As 1992 approaches, and the diminution of physical borders within the European Community is being discussed, it behooves us to remember there is reason to be concerned about terrorists transiting through Eastern European nations. With the relaxation of internal border controls due attention must be paid to security concerns. When border controls diminish, the entire European Community is only as strong as its weakest link.
United States cooperation with the European countries is becoming more effective, both in bilateral consultations with the Federal
Republic of Germany, the United Kingdom, Italy, Spain and others, and through multilateral meetings with organizations such as Europe's Trevi group.
The Toronto Economic Summit meeting in June addressed the terrorism issue. It welcomed the statement adopted by the International Civil Aviation Organization (ICAO) Council which specified that countries which permit hijacked planes to land should not allow them to take off again. The proposal is now being circulated to ICAO members for review. The European Civil Aviation Conference agrees with this position.
Cooperation among the Allies also facilitated new anti-terrorism conventions drafted in 1988 by ICAO against terrorist attacks at airports and by the International Maritime Organization convention against ship hijackings.
Terrorism in Western Europe was cut in half after the April 1986 bombing of Libyan facilities, the explusion of more than 100 Libyan `diplomats' and the EC sanctions against Syria after the attempt to place a bomb on an Israeli airliner at Heathrow airport. Libya and Syria have reduced their direct support of terrorism. This is a clear indication that cooperation can bring results.
The United States Congress feels strongly about the airport security issue. Transit lounges must be made more secure to preclude the possibility of passengers leaving an airport during a layover. The issue of securing aircraft on the ground must be dealt with as well. Structural configurations at many of the world's airports permit terrorists to actually storm aircraft while the aircraft are resting on the runway.
A coordinated counter-terrorism policy must rest upon a consistently implemented tripartie program. First, we must not accede to any terrorist demands. Second, we must coordinate efforts to pressure states which use or support terrorism as part of their foreign policy. Third, we must impose the rule of law on terrorists for their criminal actions.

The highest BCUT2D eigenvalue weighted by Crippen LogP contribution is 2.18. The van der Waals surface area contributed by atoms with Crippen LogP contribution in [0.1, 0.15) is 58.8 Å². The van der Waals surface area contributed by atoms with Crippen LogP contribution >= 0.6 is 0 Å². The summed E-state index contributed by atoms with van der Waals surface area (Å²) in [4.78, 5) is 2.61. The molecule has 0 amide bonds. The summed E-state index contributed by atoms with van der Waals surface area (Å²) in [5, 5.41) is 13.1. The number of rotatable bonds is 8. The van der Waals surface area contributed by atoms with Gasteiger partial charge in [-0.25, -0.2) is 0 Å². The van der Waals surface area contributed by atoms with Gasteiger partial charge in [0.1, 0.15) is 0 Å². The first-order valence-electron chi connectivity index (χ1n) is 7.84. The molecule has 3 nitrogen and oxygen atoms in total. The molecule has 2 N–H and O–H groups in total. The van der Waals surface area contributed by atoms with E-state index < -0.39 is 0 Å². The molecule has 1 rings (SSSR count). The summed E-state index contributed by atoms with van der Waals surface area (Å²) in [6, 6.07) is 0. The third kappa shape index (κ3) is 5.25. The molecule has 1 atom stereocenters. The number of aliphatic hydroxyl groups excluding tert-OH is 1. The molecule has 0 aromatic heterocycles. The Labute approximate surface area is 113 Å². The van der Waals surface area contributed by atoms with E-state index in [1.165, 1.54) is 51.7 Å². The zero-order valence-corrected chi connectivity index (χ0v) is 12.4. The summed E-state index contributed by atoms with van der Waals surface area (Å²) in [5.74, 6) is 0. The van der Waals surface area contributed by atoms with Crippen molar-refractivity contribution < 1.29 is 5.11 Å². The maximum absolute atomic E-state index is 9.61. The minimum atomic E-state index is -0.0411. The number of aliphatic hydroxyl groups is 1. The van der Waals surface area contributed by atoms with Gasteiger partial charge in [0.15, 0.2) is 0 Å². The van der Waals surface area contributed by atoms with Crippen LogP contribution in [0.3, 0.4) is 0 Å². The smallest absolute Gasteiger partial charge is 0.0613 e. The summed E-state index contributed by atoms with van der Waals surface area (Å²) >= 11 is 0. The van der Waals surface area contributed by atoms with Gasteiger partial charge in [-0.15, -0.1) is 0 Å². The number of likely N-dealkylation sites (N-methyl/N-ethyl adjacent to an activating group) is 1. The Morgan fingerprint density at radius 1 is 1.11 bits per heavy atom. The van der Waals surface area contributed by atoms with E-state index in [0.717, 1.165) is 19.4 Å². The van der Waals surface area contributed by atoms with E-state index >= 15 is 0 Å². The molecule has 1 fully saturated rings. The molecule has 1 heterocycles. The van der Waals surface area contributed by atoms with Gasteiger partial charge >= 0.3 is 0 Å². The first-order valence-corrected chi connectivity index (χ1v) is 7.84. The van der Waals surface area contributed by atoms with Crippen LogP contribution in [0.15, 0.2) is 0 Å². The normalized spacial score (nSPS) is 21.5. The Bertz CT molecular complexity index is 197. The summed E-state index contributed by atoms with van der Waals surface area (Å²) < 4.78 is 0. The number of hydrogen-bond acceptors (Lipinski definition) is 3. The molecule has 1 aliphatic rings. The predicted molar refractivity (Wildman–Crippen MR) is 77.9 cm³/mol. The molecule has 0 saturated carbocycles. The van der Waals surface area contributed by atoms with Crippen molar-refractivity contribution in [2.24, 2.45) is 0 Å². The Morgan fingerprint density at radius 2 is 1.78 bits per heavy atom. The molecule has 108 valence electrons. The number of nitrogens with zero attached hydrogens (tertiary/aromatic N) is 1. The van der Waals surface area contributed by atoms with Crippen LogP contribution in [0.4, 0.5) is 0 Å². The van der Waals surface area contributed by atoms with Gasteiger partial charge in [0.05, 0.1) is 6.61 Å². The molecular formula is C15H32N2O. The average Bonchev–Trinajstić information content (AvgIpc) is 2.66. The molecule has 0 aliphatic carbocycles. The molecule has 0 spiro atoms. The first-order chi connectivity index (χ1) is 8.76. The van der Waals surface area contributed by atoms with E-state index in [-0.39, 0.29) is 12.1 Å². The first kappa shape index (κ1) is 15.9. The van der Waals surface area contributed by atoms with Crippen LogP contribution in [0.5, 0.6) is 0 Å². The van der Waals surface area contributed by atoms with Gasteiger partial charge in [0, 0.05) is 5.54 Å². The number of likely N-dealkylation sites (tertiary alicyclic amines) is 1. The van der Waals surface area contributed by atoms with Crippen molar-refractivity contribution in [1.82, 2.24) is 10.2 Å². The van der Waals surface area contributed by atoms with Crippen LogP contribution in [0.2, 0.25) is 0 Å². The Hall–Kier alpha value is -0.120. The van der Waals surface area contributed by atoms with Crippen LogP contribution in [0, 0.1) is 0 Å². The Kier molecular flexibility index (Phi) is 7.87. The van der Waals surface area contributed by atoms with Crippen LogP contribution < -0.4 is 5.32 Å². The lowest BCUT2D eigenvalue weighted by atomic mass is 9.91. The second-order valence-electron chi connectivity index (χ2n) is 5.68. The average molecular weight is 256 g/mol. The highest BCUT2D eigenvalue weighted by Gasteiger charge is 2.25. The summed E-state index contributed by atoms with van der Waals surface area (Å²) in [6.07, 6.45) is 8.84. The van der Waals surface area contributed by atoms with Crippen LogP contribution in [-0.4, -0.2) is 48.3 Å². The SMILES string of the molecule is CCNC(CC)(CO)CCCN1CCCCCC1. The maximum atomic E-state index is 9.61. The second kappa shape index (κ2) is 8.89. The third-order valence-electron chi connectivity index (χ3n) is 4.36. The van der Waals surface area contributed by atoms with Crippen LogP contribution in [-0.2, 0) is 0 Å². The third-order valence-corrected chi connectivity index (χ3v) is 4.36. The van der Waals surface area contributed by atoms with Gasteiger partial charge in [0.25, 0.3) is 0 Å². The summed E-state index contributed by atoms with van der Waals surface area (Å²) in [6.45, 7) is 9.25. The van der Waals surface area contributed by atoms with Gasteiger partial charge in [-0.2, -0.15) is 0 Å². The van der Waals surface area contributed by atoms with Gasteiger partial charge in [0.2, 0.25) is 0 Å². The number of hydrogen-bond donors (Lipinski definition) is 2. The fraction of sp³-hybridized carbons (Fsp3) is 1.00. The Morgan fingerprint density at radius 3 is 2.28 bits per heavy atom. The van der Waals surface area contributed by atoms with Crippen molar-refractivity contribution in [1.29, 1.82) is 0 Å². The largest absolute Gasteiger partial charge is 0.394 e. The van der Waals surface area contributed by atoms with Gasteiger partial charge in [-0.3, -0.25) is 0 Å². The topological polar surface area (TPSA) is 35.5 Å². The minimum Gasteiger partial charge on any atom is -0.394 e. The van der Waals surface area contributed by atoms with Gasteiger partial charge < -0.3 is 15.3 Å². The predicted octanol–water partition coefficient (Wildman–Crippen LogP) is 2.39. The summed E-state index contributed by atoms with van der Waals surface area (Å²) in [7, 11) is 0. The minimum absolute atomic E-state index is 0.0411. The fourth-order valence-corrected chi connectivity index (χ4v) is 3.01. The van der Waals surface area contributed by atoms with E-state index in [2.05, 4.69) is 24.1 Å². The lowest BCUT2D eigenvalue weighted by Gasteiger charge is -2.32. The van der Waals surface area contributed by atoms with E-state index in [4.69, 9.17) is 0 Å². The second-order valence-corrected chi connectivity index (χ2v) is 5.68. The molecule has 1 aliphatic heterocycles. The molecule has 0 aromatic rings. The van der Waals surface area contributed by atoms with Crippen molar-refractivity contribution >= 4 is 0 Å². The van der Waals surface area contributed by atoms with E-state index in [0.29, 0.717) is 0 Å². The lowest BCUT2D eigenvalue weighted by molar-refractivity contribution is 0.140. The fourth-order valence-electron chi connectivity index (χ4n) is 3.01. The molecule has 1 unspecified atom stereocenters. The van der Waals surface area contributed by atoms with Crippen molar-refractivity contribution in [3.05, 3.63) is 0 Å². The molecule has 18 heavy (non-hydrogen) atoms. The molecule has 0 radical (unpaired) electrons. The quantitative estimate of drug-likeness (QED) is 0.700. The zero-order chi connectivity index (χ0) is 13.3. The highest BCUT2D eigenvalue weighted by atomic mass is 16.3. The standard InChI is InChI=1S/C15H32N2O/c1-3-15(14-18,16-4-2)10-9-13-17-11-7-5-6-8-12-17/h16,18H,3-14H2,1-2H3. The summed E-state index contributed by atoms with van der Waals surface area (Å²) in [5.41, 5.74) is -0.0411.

These three pillars of a coordinated and comprehensive policy may not force offender states to cease entirely their support for terrorist groups. Such nations as Libya and Syria will continue to provide such support. A concerted, vigorous western strategy will, however, make them more circumspect.
As we look toward the future, we must examine the apocalyptic projections of terrorists utilizing nuclear weapons. Most experts agree, however that nuclear terrorism presents less of a danger than the cheaper but no less potent chemical weapons arsenal that is proliferating in the Persian Gulf States.
It is clear that Iran, Iraq, Libya and Syria have chemical
weapon capabilities. Terrorists have realized that the Soviets' use of chemical weapons in Afghanistan and the use of these weapons during the course of the Iran-Iraq war were met with little public outrage.
The advent of `high-tech terrorism' must be dealt with through expanded research and development. Progress in miniaturization has permitted the development of more accurate sensors, better able to detect explosives and hazardous gases. Refinements in computer software are enhancing our ability to gather and analyze information.
Suppressing terrorism will not be easy. We have a difficult struggle before us. Through heightened vigilance, and a highly coordinated effort, I am confident we can win the battle.
Mr. Chairman, my colleagues, I am pleased, once again, to have the opportunity to address the European Parliament. Since our last meeting in Minneapolis, Minnesota in June, 1988, there has been significant progress in the United States' effort to combat narcotics. As we all know, drug trafficking and drug abuse is a growing worldwide problem which is not readily resolved. In communities throughout the world, too many families have been impacted by the tragedy of drug abuse and drug related violent crime. In the United States there is an increasing spread of AIDS through intravenous drug use, as well as greater drug gang violence and the explosive growth in crack cocaine consumption.